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  • Materials - Efficient catalysts - January 13, 2015 - Reduction of pollution from vehicles and power plants relies, in large part, on how effectively catalysts can oxidize nitric oxide (NO). Advancing such catalyst performance requires a better understanding of the noble metals used in catalytic converters.

 

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ORNL's Ludtka receives 1994 Ernest O. Lawrence Award

     
     

Oak Ridge National Laboratory researcher Gerard M. Ludtka has been named a winner of the Department of Energy's Ernest Orlando Lawrence Award, which honors midcareer scientists and engineers for exceptional contributions in research and development. He received this award for significant contributions to materials technology through the development and implementation of superplastic forming of uranium alloys and through the development of a method to predict the effects of quenching on microstructure and residual stresses. These contributions improved designs, reduced costs, increased efficiency, and minimized waste in the production of uranium weapons components.

Gerald M. Ludtka's development and implementation of superplastic forming processes for uranium alloys revolutionized the manufacturing of hemispherical weapons components. Dr Ludtka recognized that uranium alloys had the potential for superplasticity and attendant advantages for weapons fabrication. He characterized the superplastic behavior of uranium alloys, developed simple superplastic forming equipment for prototype parts, overcame a variety of engineering problems, and directed the scale-up and implementation of superplastic forming for the manufacture of weapons components. His process provided substantial improvements; including the use of much simpler forming equipment, the fabrication of parts much closer to their final shapes, significant reductions in the amount of waste materials, and reductions in the costs of manufacturing.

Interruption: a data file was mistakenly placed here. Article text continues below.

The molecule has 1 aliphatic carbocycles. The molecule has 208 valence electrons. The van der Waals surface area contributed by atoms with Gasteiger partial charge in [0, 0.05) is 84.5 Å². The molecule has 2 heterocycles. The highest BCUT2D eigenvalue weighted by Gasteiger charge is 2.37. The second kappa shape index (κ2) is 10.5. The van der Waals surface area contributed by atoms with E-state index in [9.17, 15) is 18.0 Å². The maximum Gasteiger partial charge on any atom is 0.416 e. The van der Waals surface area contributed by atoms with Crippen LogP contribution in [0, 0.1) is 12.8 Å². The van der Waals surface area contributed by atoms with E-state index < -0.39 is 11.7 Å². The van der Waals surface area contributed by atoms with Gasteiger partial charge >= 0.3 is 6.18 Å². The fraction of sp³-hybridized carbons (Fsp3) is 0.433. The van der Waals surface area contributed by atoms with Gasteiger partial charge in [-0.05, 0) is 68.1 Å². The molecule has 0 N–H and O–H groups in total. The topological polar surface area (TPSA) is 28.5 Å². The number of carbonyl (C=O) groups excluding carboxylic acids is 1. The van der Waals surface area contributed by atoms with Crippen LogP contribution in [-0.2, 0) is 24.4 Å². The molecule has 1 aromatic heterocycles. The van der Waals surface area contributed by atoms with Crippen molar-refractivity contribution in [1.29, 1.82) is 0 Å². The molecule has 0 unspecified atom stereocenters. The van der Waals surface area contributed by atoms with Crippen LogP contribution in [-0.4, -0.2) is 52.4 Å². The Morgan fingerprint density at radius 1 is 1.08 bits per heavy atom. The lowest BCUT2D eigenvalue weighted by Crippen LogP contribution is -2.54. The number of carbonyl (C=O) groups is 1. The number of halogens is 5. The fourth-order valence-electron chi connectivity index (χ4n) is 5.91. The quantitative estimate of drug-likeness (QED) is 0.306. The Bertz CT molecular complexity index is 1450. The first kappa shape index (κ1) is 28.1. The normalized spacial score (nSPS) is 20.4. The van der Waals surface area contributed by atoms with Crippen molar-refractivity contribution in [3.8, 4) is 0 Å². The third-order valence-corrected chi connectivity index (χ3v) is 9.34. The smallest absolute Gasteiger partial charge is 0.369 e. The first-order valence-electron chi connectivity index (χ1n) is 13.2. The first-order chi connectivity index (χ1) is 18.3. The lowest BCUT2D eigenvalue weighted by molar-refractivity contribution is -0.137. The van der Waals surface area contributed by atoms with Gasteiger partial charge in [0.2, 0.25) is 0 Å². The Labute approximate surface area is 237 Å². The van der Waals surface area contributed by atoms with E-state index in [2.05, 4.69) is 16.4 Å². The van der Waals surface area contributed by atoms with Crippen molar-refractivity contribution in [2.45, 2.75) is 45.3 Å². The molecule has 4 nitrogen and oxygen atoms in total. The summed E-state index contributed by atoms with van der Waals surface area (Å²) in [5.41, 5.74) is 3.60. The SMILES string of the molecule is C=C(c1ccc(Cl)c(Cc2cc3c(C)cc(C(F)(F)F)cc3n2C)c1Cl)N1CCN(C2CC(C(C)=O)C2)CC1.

Gerard M. Ludtka was born in Philadelphia in 1950. He holds B.S. and M.S. degrees from Drexel University and a Ph.D. degree in metallurgy and materials science from Carnegie-Mellon University. He worked in failure analysis of helicopter components and titanium metallurgy at the Boeing-Vertol Company in Philadelphia and for General Motors Research Laboratories in Warren, Michigan. From 1982 to 1991, he worked for DOE's Oak Ridge Y-12 Plant. Currently, he is with DOE's Oak Ridge National Laboratory in the Materials Process Modeling Group of Metals and Ceramics Division. Dr. Ludtka has twelve patents (issued or under review), over 30 publications in the open literature, and has received DOE's Weapons Complex Award of Excellence three times, the Y-12 Plant Award of Excellence twice, and the Martin Marietta Energy Systems Award of Excellence three times. (Martin Marietta manages Oak Ridge National Laboatory for DOE.)